Writing this post - I realize that I have just given away one of my biggest secrets - the tablet!  When I race with my son - I usually load up a tablet with some of his favorite cartoons (Monsters Inc, Bubble Guppies, etc) and turn it on for him at the beginning of the race (Pro Tip:  Make sure to "lock" the screen so he can't change it).  This usually keeps him busy throughout, which avoids any unnecessary stops.


This was the second time doing this race for me and I had a blast - just like last year.  Everyone had a great time at the race - with a lot of people saying it was the funnest race they've ever done.  Really good event put on by A Runner's Circle.  

Before I get into the race, I want to issue a HUGE THANK YOU to Josh Sprague over at Orange Mud who put this thing together and got the guys from the Orange Mud team together to race this.  He put up the entry fee, really organized everything, and pushed us all along.  Super awesome act by a super class act guy.  Speaking of which, without turning this thing into an entire sales pitch, if you have any needs that are hydration pack related - I highly suggest checking them out.  They are, without a doubt, the best hydration equipment I've ever used and I can't recommend them enough.

So as we were preparing for the race, we were in a Facebook chat and talking about the various things involved with a relay when some dumbass (me) decided to make a joke that got WAY out of hand.  Basically, the aforementioned dumbass (me), posted this picture:

And that snowballed into "Sure!  Why not?  Sounds like fun!".  I'm 99.9% certain that everyone except for Jake "The Perfect Body" Jackson was kidding and being sarcastic when they agreed to it - but a few weeks and several "in store modeling pictures" from Tim Christioni and Alex Suchey later - we were all in speedos and ready on race day.

Great picture during the National Anthem.  

The race is a relay style race - with each person doing the same 5.5 mile course.  There are 5 people on a team (Tim, myself, Josh, Jake, and Alex) and they combine the totals and call it a marathon (even though it's slightly longer).  The course is no joke.  It's all uphill for the first 2 miles or so, then undulates for the next 1.5 or so, then it's a steep downhill stretch with various undulations the rest of the way.  To top all of that off, it was ridiculously hot outside.  By the time Tim went out on the first leg, the sun was out and beating down on everyone.  

Then there was also a guy who was attacked by a swarm of bees - which is insane (and I head he ended up okay afterwards).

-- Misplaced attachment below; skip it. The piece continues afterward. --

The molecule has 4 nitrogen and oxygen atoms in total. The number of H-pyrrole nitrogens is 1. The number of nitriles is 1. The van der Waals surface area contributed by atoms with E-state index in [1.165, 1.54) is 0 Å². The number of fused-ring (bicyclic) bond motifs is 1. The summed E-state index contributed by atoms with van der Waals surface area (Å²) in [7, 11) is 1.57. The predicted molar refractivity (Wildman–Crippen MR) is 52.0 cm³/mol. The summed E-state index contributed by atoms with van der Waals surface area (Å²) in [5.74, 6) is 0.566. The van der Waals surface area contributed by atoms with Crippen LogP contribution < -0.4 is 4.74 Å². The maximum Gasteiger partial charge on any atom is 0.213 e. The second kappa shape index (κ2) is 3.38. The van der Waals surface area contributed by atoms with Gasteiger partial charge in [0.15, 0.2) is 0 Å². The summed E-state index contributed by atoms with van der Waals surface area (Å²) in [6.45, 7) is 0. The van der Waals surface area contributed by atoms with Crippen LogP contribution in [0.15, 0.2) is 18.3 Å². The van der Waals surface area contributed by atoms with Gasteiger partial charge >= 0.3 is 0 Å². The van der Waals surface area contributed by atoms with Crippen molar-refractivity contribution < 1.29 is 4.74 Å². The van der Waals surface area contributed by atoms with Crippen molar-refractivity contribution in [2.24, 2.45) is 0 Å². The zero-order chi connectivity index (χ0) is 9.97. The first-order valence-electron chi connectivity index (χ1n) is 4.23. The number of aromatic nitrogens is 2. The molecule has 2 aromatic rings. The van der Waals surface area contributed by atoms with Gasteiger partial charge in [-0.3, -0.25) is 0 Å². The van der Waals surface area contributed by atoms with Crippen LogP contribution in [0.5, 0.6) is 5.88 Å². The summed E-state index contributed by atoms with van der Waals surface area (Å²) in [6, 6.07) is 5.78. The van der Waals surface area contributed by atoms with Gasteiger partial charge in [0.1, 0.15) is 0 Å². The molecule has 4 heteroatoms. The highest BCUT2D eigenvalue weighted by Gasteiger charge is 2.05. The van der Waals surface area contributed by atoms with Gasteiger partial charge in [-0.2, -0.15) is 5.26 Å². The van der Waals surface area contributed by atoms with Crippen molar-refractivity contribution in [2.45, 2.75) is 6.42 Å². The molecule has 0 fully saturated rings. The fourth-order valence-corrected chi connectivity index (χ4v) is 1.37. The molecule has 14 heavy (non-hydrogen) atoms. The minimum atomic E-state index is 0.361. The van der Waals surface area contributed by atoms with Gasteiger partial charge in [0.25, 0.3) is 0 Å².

In any case, Tim went first and I would stand there, patiently waiting...

It's embarassing to post these pictures, but I do look like Captain Cool Guy here.

It's hard to tell if Tim just did a Jimmy Walker "DY-NO-MITE" right before this was snapped, or if he's just about to pass out and drop like a rock.

Me taking off with the baton to start the second leg.
Well, the run went okay.  I didn't really push too hard (mainly because I COULDN'T - I just didn't have the legs for it) and my energy drained really fast going up that initial hill.  I managed to finish my leg in 40 minutes or so (which is more or less where everyone but super fast Jake finished), which I'm ok with.

Coming in and dropping the baton off to Josh for him to start the 3rd leg.

Winding up to give him a bit of extra motivation as he starts his leg.

Never in the history of asses has there been two less appealing asses side by side.

As a team, we finished in 3rd place in the Open Division - which is pretty damn good.  If we, as a team, were to focus on this race - I'm pretty confident we could break 3 hours and make a strong push for the top spot.  Maybe next year???

Alex and Tim.

Alex and Josh - If you're thinking that Alex didn't move and the background was just changed - you'd be right.  

Alex with Jake.

The team after Alex finished and we confirmed our 3rd place finish!  If you're wondering why I'm not wearing speedos - it's because, by that time, they were completely soaked and considered hazmat.  Also - the Park Ranger came by and told me I had to put a shirt and pants on because I was scaring the children.

So that's basically where I've been race-wise up until today.  The main race left on my schedule is Ironman Lake Tahoe in September and the Long Beach Marathon in October.  Due to how my training has been leading up IMLT - it's turned from a race with specific goals to "just finish with a time you'll be happy with" type race for me.  For Long Beach, I'm intending on breaking 3 hours while pushing Bruce in a stroller - which will take some creative planning.  I'm more worried about keeping him still and avoiding a pit stop than I am with my ability to reach the time.  Outside of those two races, I'm going to be doing the Renegade Racing Holiday Series - which will be a 10 mile, 5k, and 10k race - all while pushing Bruce in a stroller.

Goal for those is simple:  Podium or win outright all 3.  We'll see if it happens, but that's the thought.  Also - if you're interested in any of the Renegade events - be sure to use code BRYANDISCOUNT to save a bit of money off of the end price.  It won't work on the deal for the Holiday Series - but if you want to race any other event, or just a single race from the series - feel free to use my code.

Product Review: Powertap P1 Pedals

The Powertap P1 Pedals on my Tri bike.